Subscribe options

Select your newsletters:

Please enter your email address:

@

News & Media

Latest ITER Newsline

  • FEC2020 | Seeking sponsors for 28th IAEA Fusion Energy Conference

    For only the third time since 1961, the International Atomic Energy Agency's Fusion Energy Conference will be taking place in France—hosted jointly by the Frenc [...]

    Read more

  • Nuclear safety | Under constant scrutiny

    Because one of the elements involved in the fusion reaction is the radioactive isotope tritium, and because the hydrogen fusion reaction itself generates a high [...]

    Read more

  • Power conversion | Alien structures and strange contraptions

    There are places in ITER that seem to belong to another world, places full of alien structures and strange contraptions. The feeling—a mixture of awe and puzzle [...]

    Read more

  • Tokamak Complex | A changing landscape

    For the past three years, the view from the top of the highest worksite crane has not changed much. Inside of the Tokamak Complex, 80 metres below, concrete gal [...]

    Read more

  • Ion cyclotron heating | How to pump 20 MW of power into 1 gram of plasma

    To power the ion cyclotron system, the ITER Organization and its partners are designing not only new antennas, which will be housed in the tokamak vessel, but a [...]

    Read more

Of Interest

See archived entries

1991: Fusion power is born

Phil Dooley, EFDA Public Information Office

Internal view of the JET vacuum vessel. Photo courtesy: EFDA/JET (Click to view larger version...)
Internal view of the JET vacuum vessel. Photo courtesy: EFDA/JET
Scientists are a careful and deliberate kind. They won't rush in; they like to be sure that everything is working before trying something new. Sometimes they will wait years, decades even, before finally allowing themselves to try the very thing that they have dedicated so much time and effort to.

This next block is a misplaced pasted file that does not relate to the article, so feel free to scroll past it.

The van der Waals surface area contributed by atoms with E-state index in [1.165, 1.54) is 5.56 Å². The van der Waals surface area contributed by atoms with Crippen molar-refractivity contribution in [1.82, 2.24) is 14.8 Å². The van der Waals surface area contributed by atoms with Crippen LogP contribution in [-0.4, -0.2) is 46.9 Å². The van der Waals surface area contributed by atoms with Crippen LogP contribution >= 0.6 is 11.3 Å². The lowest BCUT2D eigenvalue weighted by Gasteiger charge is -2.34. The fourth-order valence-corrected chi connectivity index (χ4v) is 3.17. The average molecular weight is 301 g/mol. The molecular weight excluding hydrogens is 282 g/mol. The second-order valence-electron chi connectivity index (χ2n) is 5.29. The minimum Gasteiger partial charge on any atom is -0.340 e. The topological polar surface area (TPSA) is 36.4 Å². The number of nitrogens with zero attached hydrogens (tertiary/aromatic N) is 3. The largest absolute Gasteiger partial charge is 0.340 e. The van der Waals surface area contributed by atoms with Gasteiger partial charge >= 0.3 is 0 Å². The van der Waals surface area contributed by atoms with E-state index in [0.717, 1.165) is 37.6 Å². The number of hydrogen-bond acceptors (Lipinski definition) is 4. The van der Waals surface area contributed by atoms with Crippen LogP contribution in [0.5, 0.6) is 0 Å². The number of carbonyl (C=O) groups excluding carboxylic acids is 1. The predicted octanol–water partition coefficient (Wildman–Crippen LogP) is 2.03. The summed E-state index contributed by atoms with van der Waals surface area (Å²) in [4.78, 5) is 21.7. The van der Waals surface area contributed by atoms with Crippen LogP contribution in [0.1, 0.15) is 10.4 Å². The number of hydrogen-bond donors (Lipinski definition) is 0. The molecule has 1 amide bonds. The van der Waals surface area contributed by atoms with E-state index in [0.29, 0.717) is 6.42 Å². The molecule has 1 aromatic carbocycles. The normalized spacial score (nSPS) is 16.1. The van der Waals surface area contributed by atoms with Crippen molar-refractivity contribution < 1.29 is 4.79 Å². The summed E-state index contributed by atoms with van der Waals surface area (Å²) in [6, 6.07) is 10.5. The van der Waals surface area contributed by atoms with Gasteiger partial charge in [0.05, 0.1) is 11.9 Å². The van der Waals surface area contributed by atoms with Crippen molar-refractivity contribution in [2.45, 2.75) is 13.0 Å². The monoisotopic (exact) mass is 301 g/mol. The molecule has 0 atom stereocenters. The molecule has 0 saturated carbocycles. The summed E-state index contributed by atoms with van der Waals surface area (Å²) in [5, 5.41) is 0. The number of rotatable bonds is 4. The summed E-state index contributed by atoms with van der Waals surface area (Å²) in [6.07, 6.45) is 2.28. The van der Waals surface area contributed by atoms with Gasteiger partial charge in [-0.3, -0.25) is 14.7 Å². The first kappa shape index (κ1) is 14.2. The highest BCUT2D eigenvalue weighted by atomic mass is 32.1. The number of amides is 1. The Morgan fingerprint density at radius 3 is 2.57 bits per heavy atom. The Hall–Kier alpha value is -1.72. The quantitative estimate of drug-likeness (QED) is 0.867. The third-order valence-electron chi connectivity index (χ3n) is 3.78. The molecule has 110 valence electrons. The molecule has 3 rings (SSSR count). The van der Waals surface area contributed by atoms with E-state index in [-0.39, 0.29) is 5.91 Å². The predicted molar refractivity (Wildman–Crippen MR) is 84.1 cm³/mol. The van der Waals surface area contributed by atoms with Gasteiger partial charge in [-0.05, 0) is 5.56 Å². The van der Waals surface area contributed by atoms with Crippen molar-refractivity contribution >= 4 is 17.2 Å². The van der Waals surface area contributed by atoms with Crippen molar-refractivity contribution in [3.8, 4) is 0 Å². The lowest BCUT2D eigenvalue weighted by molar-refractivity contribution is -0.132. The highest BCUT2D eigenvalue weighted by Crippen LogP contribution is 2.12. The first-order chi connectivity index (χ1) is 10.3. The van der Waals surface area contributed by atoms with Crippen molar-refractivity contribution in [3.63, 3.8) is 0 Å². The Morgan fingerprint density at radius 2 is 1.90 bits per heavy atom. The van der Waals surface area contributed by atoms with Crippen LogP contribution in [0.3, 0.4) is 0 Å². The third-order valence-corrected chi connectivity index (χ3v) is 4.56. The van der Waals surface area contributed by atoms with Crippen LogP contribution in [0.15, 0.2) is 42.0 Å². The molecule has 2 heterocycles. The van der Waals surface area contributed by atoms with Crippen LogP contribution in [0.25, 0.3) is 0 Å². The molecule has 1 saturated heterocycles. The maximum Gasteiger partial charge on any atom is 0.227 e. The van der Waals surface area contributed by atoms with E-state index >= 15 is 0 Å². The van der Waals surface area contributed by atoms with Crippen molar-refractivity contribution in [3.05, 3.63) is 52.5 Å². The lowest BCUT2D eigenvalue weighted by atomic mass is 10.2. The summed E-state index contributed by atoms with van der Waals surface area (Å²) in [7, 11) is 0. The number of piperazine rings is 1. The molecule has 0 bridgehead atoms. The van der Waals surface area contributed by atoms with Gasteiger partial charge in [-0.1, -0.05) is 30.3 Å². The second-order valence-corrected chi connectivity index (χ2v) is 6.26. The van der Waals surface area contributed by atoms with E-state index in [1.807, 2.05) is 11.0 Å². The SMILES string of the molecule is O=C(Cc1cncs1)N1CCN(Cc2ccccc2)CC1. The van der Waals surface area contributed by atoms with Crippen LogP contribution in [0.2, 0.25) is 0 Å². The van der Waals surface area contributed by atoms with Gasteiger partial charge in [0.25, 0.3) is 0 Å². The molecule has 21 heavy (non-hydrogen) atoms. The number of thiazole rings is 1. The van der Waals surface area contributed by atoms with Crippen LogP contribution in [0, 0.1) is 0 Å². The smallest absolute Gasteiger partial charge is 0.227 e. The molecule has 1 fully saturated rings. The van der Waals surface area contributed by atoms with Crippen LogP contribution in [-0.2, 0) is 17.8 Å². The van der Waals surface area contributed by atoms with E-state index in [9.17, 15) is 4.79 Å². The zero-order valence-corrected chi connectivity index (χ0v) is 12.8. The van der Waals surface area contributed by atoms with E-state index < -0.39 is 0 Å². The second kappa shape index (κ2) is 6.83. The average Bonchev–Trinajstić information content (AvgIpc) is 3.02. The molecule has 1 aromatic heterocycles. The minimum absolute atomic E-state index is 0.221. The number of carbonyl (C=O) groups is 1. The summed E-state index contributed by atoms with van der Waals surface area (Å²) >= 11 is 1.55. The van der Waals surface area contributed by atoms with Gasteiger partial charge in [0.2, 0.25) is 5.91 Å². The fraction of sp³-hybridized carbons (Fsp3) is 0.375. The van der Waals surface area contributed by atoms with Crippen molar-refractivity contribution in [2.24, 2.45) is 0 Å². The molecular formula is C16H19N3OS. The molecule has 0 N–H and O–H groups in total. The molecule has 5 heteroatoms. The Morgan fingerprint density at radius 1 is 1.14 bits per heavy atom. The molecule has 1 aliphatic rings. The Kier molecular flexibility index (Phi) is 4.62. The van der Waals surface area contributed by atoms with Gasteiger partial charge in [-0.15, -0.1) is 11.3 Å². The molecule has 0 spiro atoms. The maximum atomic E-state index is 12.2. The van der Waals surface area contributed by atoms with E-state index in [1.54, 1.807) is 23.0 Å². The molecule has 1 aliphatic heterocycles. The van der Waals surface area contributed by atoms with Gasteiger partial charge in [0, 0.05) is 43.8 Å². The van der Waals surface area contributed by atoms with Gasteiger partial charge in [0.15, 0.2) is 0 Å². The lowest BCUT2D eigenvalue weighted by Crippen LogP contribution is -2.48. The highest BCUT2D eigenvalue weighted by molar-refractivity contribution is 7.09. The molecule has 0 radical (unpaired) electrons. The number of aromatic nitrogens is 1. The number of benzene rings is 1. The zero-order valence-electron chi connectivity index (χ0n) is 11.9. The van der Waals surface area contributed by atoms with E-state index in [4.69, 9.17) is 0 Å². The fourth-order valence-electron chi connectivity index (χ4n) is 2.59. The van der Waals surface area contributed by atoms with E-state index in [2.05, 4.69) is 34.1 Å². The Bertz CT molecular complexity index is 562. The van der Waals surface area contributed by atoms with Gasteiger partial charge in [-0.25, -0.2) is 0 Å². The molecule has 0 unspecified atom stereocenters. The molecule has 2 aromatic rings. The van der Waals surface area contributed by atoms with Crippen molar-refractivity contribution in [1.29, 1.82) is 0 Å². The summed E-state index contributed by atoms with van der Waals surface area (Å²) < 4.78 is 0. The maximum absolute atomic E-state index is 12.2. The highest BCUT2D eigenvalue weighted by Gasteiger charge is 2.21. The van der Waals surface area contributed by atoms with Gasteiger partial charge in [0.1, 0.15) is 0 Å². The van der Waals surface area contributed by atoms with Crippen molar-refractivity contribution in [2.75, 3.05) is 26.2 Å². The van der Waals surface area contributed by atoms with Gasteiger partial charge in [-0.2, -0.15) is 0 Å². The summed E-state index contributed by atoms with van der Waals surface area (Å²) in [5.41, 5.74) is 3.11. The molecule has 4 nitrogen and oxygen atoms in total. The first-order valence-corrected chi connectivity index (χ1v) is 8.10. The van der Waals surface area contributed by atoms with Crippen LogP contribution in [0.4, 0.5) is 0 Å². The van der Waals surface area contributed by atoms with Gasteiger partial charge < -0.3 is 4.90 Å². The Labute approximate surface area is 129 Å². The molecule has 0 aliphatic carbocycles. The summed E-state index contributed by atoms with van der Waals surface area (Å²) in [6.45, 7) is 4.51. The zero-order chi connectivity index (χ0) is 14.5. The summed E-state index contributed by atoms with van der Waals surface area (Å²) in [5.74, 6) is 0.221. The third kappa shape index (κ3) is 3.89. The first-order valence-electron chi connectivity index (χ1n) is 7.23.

The seventh of November, 1991, was such a day. After nearly four decades of research and preparation, the world would finally witness the first deuterium-tritium experiment at JET. Up to that time all fusion experiments had been conducted with a proxy: a deuterium-only (D-D) plasma—an almost identical gas, but easier to handle than radioactive tritium. D-D reactions, however, do not generate the power output of the real fuel.

But on this day, the practice runs were over. As they had done many times before, the operators turned the magnets up to 2.8 Tesla. They fired the discharge and created a stable H-mode plasma with current of 3 mega-amps. When they were sure that everything was stable, they opened the two neutral beam injectors that had been newly adapted for tritium and sent in a tiny shot of fuel, containing only 1 percent tritium.

Suddenly, theoretical fusion reaction became real. Neutrons flooded into the detectors, and were measured at a peak rate of nearly 1017 per second. The heating systems felt their load lifted as the hot helium nuclei began to buoy the plasma's energy levels. Power levels surged to levels high enough to run the surrounding villages, and then it was all over. In a mere second, decades of research and experimentation had culminated in success.

With these few short pulses, using less than a fifth of a gram of tritium, JET opened the door for future research. Aside from the production of 1.5 MW of power, the know-how for handling tritium and the measurement of its behaviour in a plasma gave the JET team the confidence to plan a full deuterium-tritium campaign for four years down the track, which ultimately set the world record for fusion power that still stands today.


return to the latest published articles